A biotope sounds great... but for one consideration. Not all Amazonian fish are coming directly from the Amazon anymore, so the safest thing to do when adjusting/fixing water params, is to find out where the fish are coming from and what conditions they were bred/kept in before you bring them home.
Because we've already touched on the topic of angelfish, lets stick with that for an example. A wild angelfish (otherwise listed in the LFS's as "altum angels" generally are F0 - F1 generations, so are likely coming in as wild caught or are the first generation of fry from wild caught. Their bodies will be mostly adjusted to the Amazon conditions... very soft water. Now, standard angelfish (silver, white, solid black, marble, etc) are primarily coming from breeders, are way beyond 5th or 6th generation from the wilds. These fish are quite often bred and raised in water than is much harder than the Amazon environment. Not all fish can tolerate being acclimated to different conditions, and the bigger the difference, the harder it would be for them to try to adjust.
When setting up your biotope, a few things I'd like to ask you to think about long and hard before doing anything with your tank...
1. Can I create an Amazon "biotope" without harming the fish that are captive bred?
2. Can I set up my biotope to work with Amazonian animals, plants, etc.. without matching the water params of the Amazon River?
3. Is it possible for me to find out if the fish I want are wild caught or captive bred?
I have noticed there seems to be a lot of interest lately in creating biotope situations in home aquaria. There is nothing really wrong with this idea provided you understand the different considerations before getting started. I have seen many people limit themselves to very few animals in a very large tank simply because their conditions couldn't provide for captive bred animals, which in freshwater, is the majority of what is available in the LFS's now. It is entirely possible to set up an aquarium to simulate an Amazonian habitat without messing around with water chemistry. There are a lot of common plants from the Amazon that can also no longer handle the wild conditions... for the same reason. Evolution has everything to do with it, technology alongside of it. This is what our scientists and govt's consider to be progress... even if some of us don't agree.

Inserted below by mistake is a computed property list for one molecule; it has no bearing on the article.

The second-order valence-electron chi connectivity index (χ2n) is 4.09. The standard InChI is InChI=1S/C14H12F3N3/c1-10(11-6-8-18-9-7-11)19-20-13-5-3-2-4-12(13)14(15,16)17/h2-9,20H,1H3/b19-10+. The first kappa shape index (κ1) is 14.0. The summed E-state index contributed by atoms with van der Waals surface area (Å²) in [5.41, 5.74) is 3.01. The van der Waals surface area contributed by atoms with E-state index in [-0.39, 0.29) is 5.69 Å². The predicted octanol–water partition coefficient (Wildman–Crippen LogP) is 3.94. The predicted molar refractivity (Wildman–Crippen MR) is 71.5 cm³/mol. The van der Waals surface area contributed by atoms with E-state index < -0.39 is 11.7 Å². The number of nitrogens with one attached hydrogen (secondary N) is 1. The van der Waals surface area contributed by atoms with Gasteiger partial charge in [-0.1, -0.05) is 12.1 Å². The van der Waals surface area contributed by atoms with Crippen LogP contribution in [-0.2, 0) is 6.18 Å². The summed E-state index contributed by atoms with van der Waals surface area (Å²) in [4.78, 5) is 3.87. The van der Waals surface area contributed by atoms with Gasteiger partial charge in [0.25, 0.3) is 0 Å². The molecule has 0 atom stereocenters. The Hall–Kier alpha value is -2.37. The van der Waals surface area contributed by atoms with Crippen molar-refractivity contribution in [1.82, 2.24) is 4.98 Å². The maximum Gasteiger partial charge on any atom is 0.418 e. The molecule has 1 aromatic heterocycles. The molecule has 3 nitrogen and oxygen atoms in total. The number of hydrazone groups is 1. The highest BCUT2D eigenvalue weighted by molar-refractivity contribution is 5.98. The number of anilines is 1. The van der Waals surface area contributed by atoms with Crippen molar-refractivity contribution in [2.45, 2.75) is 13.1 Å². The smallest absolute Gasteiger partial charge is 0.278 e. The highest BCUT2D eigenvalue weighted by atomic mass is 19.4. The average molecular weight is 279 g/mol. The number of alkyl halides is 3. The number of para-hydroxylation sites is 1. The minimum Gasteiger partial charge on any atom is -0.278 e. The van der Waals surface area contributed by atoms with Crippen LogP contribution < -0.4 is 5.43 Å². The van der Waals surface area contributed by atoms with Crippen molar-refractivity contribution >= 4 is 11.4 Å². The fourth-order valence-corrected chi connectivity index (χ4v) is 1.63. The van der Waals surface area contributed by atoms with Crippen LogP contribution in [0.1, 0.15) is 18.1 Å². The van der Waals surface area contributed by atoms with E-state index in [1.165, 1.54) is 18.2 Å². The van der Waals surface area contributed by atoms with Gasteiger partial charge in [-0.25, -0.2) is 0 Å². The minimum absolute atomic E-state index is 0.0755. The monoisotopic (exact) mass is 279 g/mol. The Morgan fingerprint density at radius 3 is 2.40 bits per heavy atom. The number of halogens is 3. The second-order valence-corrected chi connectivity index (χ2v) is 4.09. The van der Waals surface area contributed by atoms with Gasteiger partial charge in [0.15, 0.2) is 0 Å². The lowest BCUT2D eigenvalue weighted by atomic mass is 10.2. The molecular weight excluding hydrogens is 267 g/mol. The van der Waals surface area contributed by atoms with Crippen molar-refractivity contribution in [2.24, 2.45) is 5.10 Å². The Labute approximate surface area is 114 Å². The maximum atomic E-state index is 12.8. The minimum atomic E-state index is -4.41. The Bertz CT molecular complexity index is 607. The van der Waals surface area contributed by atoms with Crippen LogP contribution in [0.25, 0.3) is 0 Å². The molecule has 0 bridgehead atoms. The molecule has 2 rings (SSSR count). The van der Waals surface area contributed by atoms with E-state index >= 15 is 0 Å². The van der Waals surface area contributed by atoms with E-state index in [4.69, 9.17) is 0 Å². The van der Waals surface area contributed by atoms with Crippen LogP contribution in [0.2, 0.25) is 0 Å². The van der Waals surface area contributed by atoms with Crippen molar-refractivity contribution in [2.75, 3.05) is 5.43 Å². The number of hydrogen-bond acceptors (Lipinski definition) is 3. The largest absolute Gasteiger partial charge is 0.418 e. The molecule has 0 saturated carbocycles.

Sorry for the lengthy posts, I just felt it was important for you to understand what you are dealing with here. There is another member working on creating a saltwater marsh, natural habitat... but is finding that the silt mixed in with the sand is also part of the habitat, and isn't something that can really be filtered out of the tank... and if/when it is, he no longer has a completely natural biotope, or a situation where those wild caught animals can survive long term.
The Amazon has a number of different biotopes. Before deciding what you wish to do, it's a good idea to get a feel for each different biotope. The Amazon River, for large part, is very muddy/silty. This natural habitat is going to wreak havoc on filtration units... but is needed if you really want the entire biotope situation.
I hope I am not discouraging you... I simply want to help see this go right for you. There are so many things to worry about when dealing with biotope situations the way I've heard it explained here and from a few books. (No, I would not suggest those books to anyone because it would take a true scientist to pull it off). There are
ways to do this... its just very important to understand what works and what doesn't, and why.
If you need more help, suggestions, please... ask away.